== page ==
Deep Blue Organ Trio

Wonderful!

origin 82595

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MUSIC REVIEW BY Chris M. Slawecki, All About Jazz

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Wonderful! presents the Deep Blue Organ Trio's jazz take on nine Stevie Wonder hit songs that span Talking Book (Motown, 1972) to Songs in the Key of Life (Motown, '76), plus Wonder's 1969 hit single "My Cherie Amour" and "Tell Me Something Good," Chaka Khan's breakout from Rags to Rufus (MCA, '74) by Rufus (and which Wonder never recorded).

Guitarist Bobby Broom, drummer Greg Rockingham, and Hammond B-3 organist Chris Foreman have played together for two decades and formed the Deep Blue Organ Trio, a mainstay on the Chicago jazz-blues circuit, in 2000. The delightfully named Rockingham knows about drumming with B-3 funkmeisters from playing on albums like Charles Earland's Blowing the Blues Away (High Note, 1997) and Jazz Organ Summit (Cannonball, 1998) with Earland, Jimmy McGriff, Dr. Lonnie Smith and Johnny "Hammond" Smith.)

Wonder's music provides tasty sustenance for this Trio's prodigious chops. Rockingham's second-line drum rhythm makes "Tell Me Something Good" dance and hop, while Foreman and Broom swap improvisations in blue tones sharp yet warm. Foreman slows down the verses to "gospel-ize" "If You Really Love Me" while its chorus relaxes into a limber blues strut, then extinguishes the blue embers of "My Cheri Amour" by quoting the melody to Wonder's "Ribbon in the Sky." Foreman chases "You Haven't Done Nothin'" down a different path: It opens with his testifying, solo and soulful, then strolls through a solidly funky shuffle that sounds like John Medeski auditioning for the Motown house band!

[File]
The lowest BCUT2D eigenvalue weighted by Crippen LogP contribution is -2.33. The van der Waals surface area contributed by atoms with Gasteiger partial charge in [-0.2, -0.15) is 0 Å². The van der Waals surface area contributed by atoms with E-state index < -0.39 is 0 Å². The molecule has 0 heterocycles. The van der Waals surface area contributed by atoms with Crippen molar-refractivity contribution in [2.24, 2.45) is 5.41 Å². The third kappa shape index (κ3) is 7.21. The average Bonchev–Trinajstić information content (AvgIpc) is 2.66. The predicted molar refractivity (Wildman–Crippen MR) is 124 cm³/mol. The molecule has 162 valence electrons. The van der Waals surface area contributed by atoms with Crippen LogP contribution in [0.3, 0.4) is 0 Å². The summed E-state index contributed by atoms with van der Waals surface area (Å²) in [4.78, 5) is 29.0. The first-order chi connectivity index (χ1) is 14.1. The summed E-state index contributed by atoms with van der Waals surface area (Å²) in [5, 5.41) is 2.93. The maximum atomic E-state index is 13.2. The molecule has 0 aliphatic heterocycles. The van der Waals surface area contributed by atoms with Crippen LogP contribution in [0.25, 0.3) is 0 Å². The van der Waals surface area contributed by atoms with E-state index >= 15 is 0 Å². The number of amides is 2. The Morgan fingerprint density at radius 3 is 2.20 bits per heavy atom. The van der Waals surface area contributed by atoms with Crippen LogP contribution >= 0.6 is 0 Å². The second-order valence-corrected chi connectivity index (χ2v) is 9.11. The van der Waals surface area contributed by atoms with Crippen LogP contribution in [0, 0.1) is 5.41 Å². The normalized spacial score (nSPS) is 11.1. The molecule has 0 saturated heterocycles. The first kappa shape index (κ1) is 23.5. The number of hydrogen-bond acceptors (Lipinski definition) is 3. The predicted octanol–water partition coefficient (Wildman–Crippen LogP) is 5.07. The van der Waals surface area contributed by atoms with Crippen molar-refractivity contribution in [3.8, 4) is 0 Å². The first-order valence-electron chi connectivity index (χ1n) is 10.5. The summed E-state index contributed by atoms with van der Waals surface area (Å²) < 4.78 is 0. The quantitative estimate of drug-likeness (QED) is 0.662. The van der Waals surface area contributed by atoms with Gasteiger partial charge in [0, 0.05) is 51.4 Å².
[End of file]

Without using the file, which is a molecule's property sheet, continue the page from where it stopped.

Broom's Wonderful! sound is a seamless blend of jazz and blues, playing soul that consistently and insistently wants comparison with master Wes Montgomery. He plays "Golden Lady" (arranged as a waltz!) in octaves, his round full notes in "It Ain't No Use" glow with a rich, mellow tone, and his warm lines light the fireplace that smolders beneath the quiet-storm ballad "You've Got It Bad Girl." It's also remarkable how, through all these tunes, Broom and Foreman uncannily echo the phrasings and textures of Wonder's original vocals.

"Stevie Wonder provided the highlights for the soundtrack of our teen years," Broom reflects. "Without a doubt, Stevie was most influential to our core musical value system. I can speak for the group in saying that we are grateful to finally be able to render his music with some accuracy, honesty, feeling, reverence, and the special touch of the Deep Blue Organ Trio."






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